So… This Is What *I* Did Last Week

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My first colonic. Yep. Tube in the anus, water in my colon, poo down the pipe. Not sure what’s happening here? Neither did I as I was going through it, but I’ll give you the low-down without being too graphic.

It took me nearly a year to seriously consider a colonic. Over some months I learned that:

1) a person should poop 2 or 3 times a day, around 20 minutes after eating. Really?? I call it a “WIN” if I poop once a day.

2) Your poop should have a snake-like shape and float. Seriously?? Poo is gross anyway, but mine is a mound and sinks right to the bottom. I alternate between being totally constipated and then having near-diarrhea.

Since my gut and poop are not behaving the way they’re supposed to, I knew there was something going on but what is it and how do I fix it? Enter The Amazing Liver and Gallbladder Flush by the father of the liver and gallbladder flush: the late Andreas Moritz. As of this article, I have not yet completed the book, but I have read enough to convince me that I need to do the flush. It explains my constipation/diarrhea condition, amongst other ailments. The last thing I want is to get a stone from the flush stuck in my colon as it’s exiting my body.  In this vid, Moritz explains what happens if a stone gets stuck in the colon…not good. Hours of research convinced me that I have a little more going on with my colon than most people, and not in a good way. The only way I can feel confident that my colon is clear for the liver flush is to have it cleared out via colon hydrotherapy.

Before I go on, I want to say that you should not do this if you have not completed your due diligence. As with just about everything else in life, there are some potential dangers and a large group of people who believe it’s not necessary. After spending hours researching this topic and months debating whether or not I should do it, I finally decided to make the leap.

The woman in charge of my therapy was very kind. She met me after hours and explained the process: Undress from the waste down and lay on the funny-looking table with your butt over the drain.

Now, insert the tube into your rectum. On the left-hand side of the table, release the warm water into your body by pushing down on the lever. Try to hold the water between 20 and 60 seconds, then release. You will not smell the fecal matter, though you can see what your body is passing by glancing down near the floor: there is a clear tube that is sucking away the water and stuff that your body is expelling. Okaaaaaaaaay….that’s interesting!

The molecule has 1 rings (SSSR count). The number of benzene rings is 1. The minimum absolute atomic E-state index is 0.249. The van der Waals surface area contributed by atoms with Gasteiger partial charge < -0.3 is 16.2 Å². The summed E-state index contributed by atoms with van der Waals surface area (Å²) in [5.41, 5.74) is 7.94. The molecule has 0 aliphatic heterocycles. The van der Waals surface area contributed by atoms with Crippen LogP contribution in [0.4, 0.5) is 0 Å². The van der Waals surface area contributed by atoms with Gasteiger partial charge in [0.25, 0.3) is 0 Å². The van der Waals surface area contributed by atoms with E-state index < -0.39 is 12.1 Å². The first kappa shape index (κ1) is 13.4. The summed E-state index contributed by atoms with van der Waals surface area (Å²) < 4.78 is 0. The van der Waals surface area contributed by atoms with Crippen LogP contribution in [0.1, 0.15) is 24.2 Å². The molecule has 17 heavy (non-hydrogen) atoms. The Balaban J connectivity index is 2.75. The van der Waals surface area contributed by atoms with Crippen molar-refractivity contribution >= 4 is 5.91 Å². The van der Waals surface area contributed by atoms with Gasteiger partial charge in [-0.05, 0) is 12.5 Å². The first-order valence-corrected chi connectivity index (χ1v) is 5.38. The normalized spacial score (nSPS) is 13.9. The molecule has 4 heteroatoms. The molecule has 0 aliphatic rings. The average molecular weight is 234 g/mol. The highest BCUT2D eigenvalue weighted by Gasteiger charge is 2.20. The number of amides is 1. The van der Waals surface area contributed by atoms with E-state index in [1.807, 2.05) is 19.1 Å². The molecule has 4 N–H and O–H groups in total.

Now the fun starts.

She leaves the room and I have no idea what to expect. The set up is different from my experience of doing an enema at home. As I’m contemplating my current situation, I’m holding my anus sphincter as tight as possible. Within 10 to 15 seconds, I feel an extreme urge to release. If I thought the fun started before, this is a serious fiesta now! Let’s just say if you’ve watched the toilet scene from “Dumb and Dumber”, you’ll know what I was listening to. I would have laughed but the cramping started. Nearly an hour later, not much poo was seen despite all the cramping. She then tells me that I’m impacted and the water is not able to get through my whole colon.

After 4 more sessions, I still do not see progress literally going down the tube… I still had lots of cramping, sweating, and wishing I was not on that table. It wasn’t painful, but the cramping made me clammy and I was worn out from the effort of holding/releasing.

As kind as the woman was, I did not find her helpful overall. She didn’t answer some of the questions I had and she did not massage my colon. You Tube vids from other countries show a technician massaging the colon of the person on the table as they’re holding in the water.

So now what? After 4 unsuccessful treatments, I will find another colon hydrotherapy place–one that offers technicians who massage the colon as the impacted fecal matter breaks up and tries to move its way down the colon. If I can find that, then–and only then–will I feel confident enough to move forward with my first liver flush.

Wish me well on my quest and as always, I will keep you posted.

Writer 

CJ Heath

 

 

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